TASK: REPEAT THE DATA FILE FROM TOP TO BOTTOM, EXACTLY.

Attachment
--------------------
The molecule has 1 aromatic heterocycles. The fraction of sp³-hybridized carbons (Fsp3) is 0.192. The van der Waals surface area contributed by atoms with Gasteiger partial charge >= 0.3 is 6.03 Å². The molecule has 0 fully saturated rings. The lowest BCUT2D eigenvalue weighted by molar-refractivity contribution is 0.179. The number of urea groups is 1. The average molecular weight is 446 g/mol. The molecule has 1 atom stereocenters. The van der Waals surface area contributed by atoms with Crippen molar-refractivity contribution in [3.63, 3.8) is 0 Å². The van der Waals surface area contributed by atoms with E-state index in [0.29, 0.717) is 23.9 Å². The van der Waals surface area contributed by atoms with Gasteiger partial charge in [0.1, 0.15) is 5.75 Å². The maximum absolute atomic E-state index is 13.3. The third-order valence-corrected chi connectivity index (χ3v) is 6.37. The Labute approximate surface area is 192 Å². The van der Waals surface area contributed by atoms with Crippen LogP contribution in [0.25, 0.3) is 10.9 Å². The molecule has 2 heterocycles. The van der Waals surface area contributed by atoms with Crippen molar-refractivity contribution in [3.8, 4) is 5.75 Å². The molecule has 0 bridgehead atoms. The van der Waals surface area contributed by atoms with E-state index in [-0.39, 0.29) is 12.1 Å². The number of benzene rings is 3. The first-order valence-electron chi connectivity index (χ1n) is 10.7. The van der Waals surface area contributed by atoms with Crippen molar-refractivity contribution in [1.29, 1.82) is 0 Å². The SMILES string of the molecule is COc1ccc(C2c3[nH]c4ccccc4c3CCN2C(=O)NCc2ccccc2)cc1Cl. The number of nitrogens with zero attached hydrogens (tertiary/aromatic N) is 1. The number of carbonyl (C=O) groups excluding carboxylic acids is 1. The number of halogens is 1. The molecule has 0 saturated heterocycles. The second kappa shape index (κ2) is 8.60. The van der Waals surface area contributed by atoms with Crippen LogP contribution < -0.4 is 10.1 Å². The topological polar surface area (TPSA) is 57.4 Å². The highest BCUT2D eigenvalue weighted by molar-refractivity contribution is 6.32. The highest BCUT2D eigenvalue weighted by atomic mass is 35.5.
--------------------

The molecule has 1 aromatic heterocycles. The fraction of sp³-hybridized carbons (Fsp3) is 0.192. The van der Waals surface area contributed by atoms with Gasteiger partial charge >= 0.3 is 6.03 Å². The molecule has 0 fully saturated rings. The lowest BCUT2D eigenvalue weighted by molar-refractivity contribution is 0.179. The number of urea groups is 1. The average molecular weight is 446 g/mol. The molecule has 1 atom stereocenters. The van der Waals surface area contributed by atoms with Crippen molar-refractivity contribution in [3.63, 3.8) is 0 Å². The van der Waals surface area contributed by atoms with E-state index in [0.29, 0.717) is 23.9 Å². The van der Waals surface area contributed by atoms with Gasteiger partial charge in [0.1, 0.15) is 5.75 Å². The maximum absolute atomic E-state index is 13.3. The third-order valence-corrected chi connectivity index (χ3v) is 6.37. The Labute approximate surface area is 192 Å². The van der Waals surface area contributed by atoms with Crippen LogP contribution in [0.25, 0.3) is 10.9 Å². The molecule has 2 heterocycles. The van der Waals surface area contributed by atoms with Crippen molar-refractivity contribution in [3.8, 4) is 5.75 Å². The molecule has 0 bridgehead atoms. The van der Waals surface area contributed by atoms with E-state index in [-0.39, 0.29) is 12.1 Å². The number of benzene rings is 3. The first-order valence-electron chi connectivity index (χ1n) is 10.7. The van der Waals surface area contributed by atoms with Crippen molar-refractivity contribution in [1.29, 1.82) is 0 Å². The SMILES string of the molecule is COc1ccc(C2c3[nH]c4ccccc4c3CCN2C(=O)NCc2ccccc2)cc1Cl. The number of nitrogens with zero attached hydrogens (tertiary/aromatic N) is 1. The number of carbonyl (C=O) groups excluding carboxylic acids is 1. The number of halogens is 1. The molecule has 0 saturated heterocycles. The second kappa shape index (κ2) is 8.60. The van der Waals surface area contributed by atoms with Crippen LogP contribution < -0.4 is 10.1 Å². The topological polar surface area (TPSA) is 57.4 Å². The highest BCUT2D eigenvalue weighted by molar-refractivity contribution is 6.32. The highest BCUT2D eigenvalue weighted by atomic mass is 35.5.